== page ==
Is your surname da Silva?

Research the da Silva family

Share your family tree and photos with the people you know and love

  • Build your family tree online
  • Share photos and videos
  • Smart Matching™ technology
  • Free!

Duarte da Silva

Birthdate:
Birthplace: Lisbon, Lisbon District, Portugal
Death: 1688 (91-92)
Antwerpen, Antwerp, Vlaams Gewest, Belgium ((ook sprake van 17sep1677Antwerpen))
Immediate Family:

Son of Diogo (Didacus) Pinto da Silva and Catharina Pinto da Silva
Husband of Bianca da Solis da Silva
Father of Isaac da Silva y Solis aka Diego Pinto da Silva; Francisco da Silva y Solis, 1st Marquis de Montfort; Daniel da Silva Solis aka Guglielmo da Silva, João da Silva and Catherina da Silva y Solis
Brother of Francisco da Silva; Simon da Silva and Andreas da Silva

Occupation: Administrator of Catarina de Bragança's dowry
Managed by: Private User
Last Updated:

About Duarte da Silva

A History of the Marranos

Cecil Roth, 1932, page 118

The antecedents of the Marquisate of Montfort deserve special mention. Mention has already been made, on more than one occasion, of Duarte da Silva. Born in Lisbon in 1596, of middle-class New Christian parentage, he became one of the most opulent Portuguese merchants of his day. He had agencies at Antwerp, Rouen, Rome, Venice, London, and Leghorn. From the New World, he imported merchandise on a vast scale. He was in close relations with the Portuguese court, to which he advanced large sums. He provided ships, supplies, and munitions during the struggle with Holland for the possession of Brazil, the final retention of which province by Portugal was due in some measure to his assistance. More than once, he had been denounced by his personal enemies to the Inquisition as a Judaizer, without any proceedings being taken. In 1647, however, he was implicated in the confessions wrung from the children of his kinswoman, Brites Henriques, who was martyred in that year. The news of his impending arrest reached his ears, and he managed to keep in hiding until he could set his affairs (not all, apparently, of a business nature) in order. Ultimately, he gave himself up; but his action had exposed him to a second charge—that of violating the secrecy of the Inquisition, as well as that of Judaizing. The news of his arrest caused great commotion in Lisbon. It was bruited abroad that the Inquisitors were in the pay of Spain, and that they had acted as they did in order to undermine the credit of the country. In Amsterdam, the exchange on Lisbon slumped by 5%.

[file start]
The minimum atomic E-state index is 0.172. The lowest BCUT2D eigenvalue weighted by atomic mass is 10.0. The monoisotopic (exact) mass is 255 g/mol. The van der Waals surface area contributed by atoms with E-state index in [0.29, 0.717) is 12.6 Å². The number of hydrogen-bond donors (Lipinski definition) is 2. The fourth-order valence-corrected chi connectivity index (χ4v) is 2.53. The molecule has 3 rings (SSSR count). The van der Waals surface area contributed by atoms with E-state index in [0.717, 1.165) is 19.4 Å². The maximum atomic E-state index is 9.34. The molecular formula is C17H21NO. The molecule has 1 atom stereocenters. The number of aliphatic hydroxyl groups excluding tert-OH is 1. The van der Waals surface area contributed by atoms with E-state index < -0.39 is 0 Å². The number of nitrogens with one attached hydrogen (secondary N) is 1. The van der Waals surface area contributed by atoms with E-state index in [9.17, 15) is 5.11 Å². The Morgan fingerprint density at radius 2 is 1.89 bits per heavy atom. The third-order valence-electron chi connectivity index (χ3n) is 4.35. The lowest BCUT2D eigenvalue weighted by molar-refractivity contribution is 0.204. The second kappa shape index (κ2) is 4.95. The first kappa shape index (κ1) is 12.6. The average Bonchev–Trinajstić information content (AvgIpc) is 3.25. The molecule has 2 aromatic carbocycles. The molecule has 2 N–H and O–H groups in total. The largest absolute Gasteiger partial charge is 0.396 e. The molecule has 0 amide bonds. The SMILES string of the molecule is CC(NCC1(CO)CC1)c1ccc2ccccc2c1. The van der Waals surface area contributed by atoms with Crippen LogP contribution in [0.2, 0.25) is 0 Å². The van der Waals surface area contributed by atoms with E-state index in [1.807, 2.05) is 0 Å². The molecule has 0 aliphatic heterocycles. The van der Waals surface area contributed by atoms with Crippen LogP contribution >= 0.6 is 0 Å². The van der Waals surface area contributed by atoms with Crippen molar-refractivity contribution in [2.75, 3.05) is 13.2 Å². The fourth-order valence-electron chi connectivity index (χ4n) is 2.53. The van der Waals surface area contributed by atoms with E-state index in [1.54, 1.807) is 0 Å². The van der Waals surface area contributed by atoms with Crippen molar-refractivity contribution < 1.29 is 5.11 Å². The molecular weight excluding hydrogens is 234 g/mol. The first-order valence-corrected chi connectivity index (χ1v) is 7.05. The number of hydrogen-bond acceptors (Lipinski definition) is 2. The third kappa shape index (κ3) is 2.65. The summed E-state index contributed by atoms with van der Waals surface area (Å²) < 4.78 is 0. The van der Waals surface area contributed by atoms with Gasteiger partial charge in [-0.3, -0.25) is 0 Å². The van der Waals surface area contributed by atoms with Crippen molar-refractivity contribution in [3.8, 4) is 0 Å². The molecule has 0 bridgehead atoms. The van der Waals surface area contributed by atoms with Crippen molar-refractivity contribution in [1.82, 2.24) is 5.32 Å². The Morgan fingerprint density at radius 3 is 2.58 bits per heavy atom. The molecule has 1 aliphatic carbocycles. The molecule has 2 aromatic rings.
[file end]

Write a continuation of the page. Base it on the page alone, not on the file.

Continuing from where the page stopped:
The trial dragged on for five years. In the end, on December 1, 1652 in the same auto-da-fè at which Manuel Fernandez Villareal lost his life Duarte da Silva appeared as a penitent; apparently escaping a worse fate through the intervention of the Court. It was not long before he regained his former position. When in 1662 Catherine of Braganza went to England as the bride of Charles II, she took Duarte da Silva with her to administer her dowry. Now that he was safe out of the country, he put forward certain proposals for the amelioration of the position of the New Christians in Portugal, for which he professed himself willing to pay heavily. Samuel Pepys knew him, and appreciated his comfits. Even now, he did not formally profess allegiance to Judaism. When his mission was ended, he retired to Antwerp, where he died in 1688. His sons, however, found the call of their ancestral religion stronger than their father had done. One of them, Diogo, went to Hamburg, where he assumed the name of Isaac da Silva Solis, became a pillar of the community, and was prevented only by the prejudices of the burghers from constructing in his house a synagogue which was alleged to threaten the outlook from a neighbouring Church. Francisco, another son, who had been reconciled at the auto of December 1, 1652, and accompanied his father to London, was destined to a more refulgent career. He became a Knight of the Military Order of Christ, as well as Counsellor and Treasurer General to Queen Catherine. In the Low Countries, he entered into the Spanish service and was responsible for the defeat of the Duc de Créqui's attempt to relieve Treves in 1673. In reward for his services, he was raised by the Emperor in 1682 to the dignity of Marquis de Montfort. His son, Fernando, the second Marquis, returned publicly to Judaism, assuming like his uncle the name of Isaac da Silva Solis

view all

Duarte da Silva's Timeline